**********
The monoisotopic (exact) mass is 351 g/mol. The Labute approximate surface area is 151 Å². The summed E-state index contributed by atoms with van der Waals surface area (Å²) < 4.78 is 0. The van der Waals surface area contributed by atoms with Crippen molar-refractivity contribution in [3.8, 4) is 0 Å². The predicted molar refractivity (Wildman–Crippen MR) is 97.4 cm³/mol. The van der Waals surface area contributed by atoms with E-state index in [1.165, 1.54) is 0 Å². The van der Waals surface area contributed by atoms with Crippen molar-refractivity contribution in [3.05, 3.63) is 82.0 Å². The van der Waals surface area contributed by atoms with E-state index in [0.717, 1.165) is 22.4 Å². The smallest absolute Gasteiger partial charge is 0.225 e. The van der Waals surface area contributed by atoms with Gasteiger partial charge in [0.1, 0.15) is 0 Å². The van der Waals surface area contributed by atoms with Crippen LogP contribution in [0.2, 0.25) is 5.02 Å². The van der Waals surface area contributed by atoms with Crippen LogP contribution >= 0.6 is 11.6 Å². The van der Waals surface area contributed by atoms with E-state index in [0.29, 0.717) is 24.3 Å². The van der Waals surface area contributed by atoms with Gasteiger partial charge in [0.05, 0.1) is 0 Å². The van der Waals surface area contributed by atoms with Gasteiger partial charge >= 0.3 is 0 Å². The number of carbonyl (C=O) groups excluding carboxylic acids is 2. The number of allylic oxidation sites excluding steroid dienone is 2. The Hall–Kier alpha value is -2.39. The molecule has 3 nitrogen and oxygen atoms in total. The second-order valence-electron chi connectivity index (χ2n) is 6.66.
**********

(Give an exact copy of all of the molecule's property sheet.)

The monoisotopic (exact) mass is 351 g/mol. The Labute approximate surface area is 151 Å². The summed E-state index contributed by atoms with van der Waals surface area (Å²) < 4.78 is 0. The van der Waals surface area contributed by atoms with Crippen molar-refractivity contribution in [3.8, 4) is 0 Å². The predicted molar refractivity (Wildman–Crippen MR) is 97.4 cm³/mol. The van der Waals surface area contributed by atoms with E-state index in [1.165, 1.54) is 0 Å². The van der Waals surface area contributed by atoms with Crippen molar-refractivity contribution in [3.05, 3.63) is 82.0 Å². The van der Waals surface area contributed by atoms with E-state index in [0.717, 1.165) is 22.4 Å². The smallest absolute Gasteiger partial charge is 0.225 e. The van der Waals surface area contributed by atoms with Gasteiger partial charge in [0.1, 0.15) is 0 Å². The van der Waals surface area contributed by atoms with Crippen LogP contribution in [0.2, 0.25) is 5.02 Å². The van der Waals surface area contributed by atoms with Crippen LogP contribution >= 0.6 is 11.6 Å². The van der Waals surface area contributed by atoms with E-state index in [0.29, 0.717) is 24.3 Å². The van der Waals surface area contributed by atoms with Gasteiger partial charge in [0.05, 0.1) is 0 Å². The van der Waals surface area contributed by atoms with Gasteiger partial charge >= 0.3 is 0 Å². The number of carbonyl (C=O) groups excluding carboxylic acids is 2. The number of allylic oxidation sites excluding steroid dienone is 2. The Hall–Kier alpha value is -2.39. The molecule has 3 nitrogen and oxygen atoms in total. The second-order valence-electron chi connectivity index (χ2n) is 6.66.